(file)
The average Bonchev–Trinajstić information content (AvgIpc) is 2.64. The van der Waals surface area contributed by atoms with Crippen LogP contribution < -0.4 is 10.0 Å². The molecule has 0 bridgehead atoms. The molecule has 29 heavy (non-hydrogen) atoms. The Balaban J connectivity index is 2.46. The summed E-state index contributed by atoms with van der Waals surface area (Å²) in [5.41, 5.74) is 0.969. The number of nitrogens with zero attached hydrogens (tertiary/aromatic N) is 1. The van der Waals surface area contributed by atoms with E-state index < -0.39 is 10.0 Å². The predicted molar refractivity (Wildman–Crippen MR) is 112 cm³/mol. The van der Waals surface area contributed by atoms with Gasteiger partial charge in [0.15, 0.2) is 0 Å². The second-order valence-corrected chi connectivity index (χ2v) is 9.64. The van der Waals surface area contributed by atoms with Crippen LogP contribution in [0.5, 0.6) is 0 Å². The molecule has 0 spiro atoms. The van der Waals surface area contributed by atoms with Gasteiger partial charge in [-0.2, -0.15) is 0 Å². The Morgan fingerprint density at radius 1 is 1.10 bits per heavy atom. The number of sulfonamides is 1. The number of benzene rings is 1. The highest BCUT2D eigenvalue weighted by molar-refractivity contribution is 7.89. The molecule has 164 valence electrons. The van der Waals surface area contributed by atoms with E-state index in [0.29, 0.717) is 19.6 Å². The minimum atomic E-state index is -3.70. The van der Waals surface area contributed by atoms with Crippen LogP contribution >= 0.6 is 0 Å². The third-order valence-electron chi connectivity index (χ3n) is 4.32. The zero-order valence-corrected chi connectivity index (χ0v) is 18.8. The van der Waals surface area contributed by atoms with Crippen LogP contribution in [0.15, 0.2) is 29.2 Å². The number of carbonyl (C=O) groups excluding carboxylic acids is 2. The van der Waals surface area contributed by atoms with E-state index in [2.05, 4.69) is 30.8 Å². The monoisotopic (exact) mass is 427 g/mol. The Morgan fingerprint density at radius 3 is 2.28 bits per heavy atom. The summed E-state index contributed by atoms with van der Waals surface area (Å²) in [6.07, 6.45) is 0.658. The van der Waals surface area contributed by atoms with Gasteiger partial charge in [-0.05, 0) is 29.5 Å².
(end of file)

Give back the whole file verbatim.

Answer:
The average Bonchev–Trinajstić information content (AvgIpc) is 2.64. The van der Waals surface area contributed by atoms with Crippen LogP contribution < -0.4 is 10.0 Å². The molecule has 0 bridgehead atoms. The molecule has 29 heavy (non-hydrogen) atoms. The Balaban J connectivity index is 2.46. The summed E-state index contributed by atoms with van der Waals surface area (Å²) in [5.41, 5.74) is 0.969. The number of nitrogens with zero attached hydrogens (tertiary/aromatic N) is 1. The van der Waals surface area contributed by atoms with E-state index < -0.39 is 10.0 Å². The predicted molar refractivity (Wildman–Crippen MR) is 112 cm³/mol. The van der Waals surface area contributed by atoms with Gasteiger partial charge in [0.15, 0.2) is 0 Å². The second-order valence-corrected chi connectivity index (χ2v) is 9.64. The van der Waals surface area contributed by atoms with Crippen LogP contribution in [0.5, 0.6) is 0 Å². The molecule has 0 spiro atoms. The van der Waals surface area contributed by atoms with Gasteiger partial charge in [-0.2, -0.15) is 0 Å². The Morgan fingerprint density at radius 1 is 1.10 bits per heavy atom. The number of sulfonamides is 1. The number of benzene rings is 1. The highest BCUT2D eigenvalue weighted by molar-refractivity contribution is 7.89. The molecule has 164 valence electrons. The van der Waals surface area contributed by atoms with E-state index in [0.29, 0.717) is 19.6 Å². The minimum atomic E-state index is -3.70. The van der Waals surface area contributed by atoms with Crippen LogP contribution >= 0.6 is 0 Å². The third-order valence-electron chi connectivity index (χ3n) is 4.32. The zero-order valence-corrected chi connectivity index (χ0v) is 18.8. The van der Waals surface area contributed by atoms with Crippen LogP contribution in [0.15, 0.2) is 29.2 Å². The number of carbonyl (C=O) groups excluding carboxylic acids is 2. The van der Waals surface area contributed by atoms with E-state index in [2.05, 4.69) is 30.8 Å². The monoisotopic (exact) mass is 427 g/mol. The Morgan fingerprint density at radius 3 is 2.28 bits per heavy atom. The summed E-state index contributed by atoms with van der Waals surface area (Å²) in [6.07, 6.45) is 0.658. The van der Waals surface area contributed by atoms with Gasteiger partial charge in [-0.05, 0) is 29.5 Å².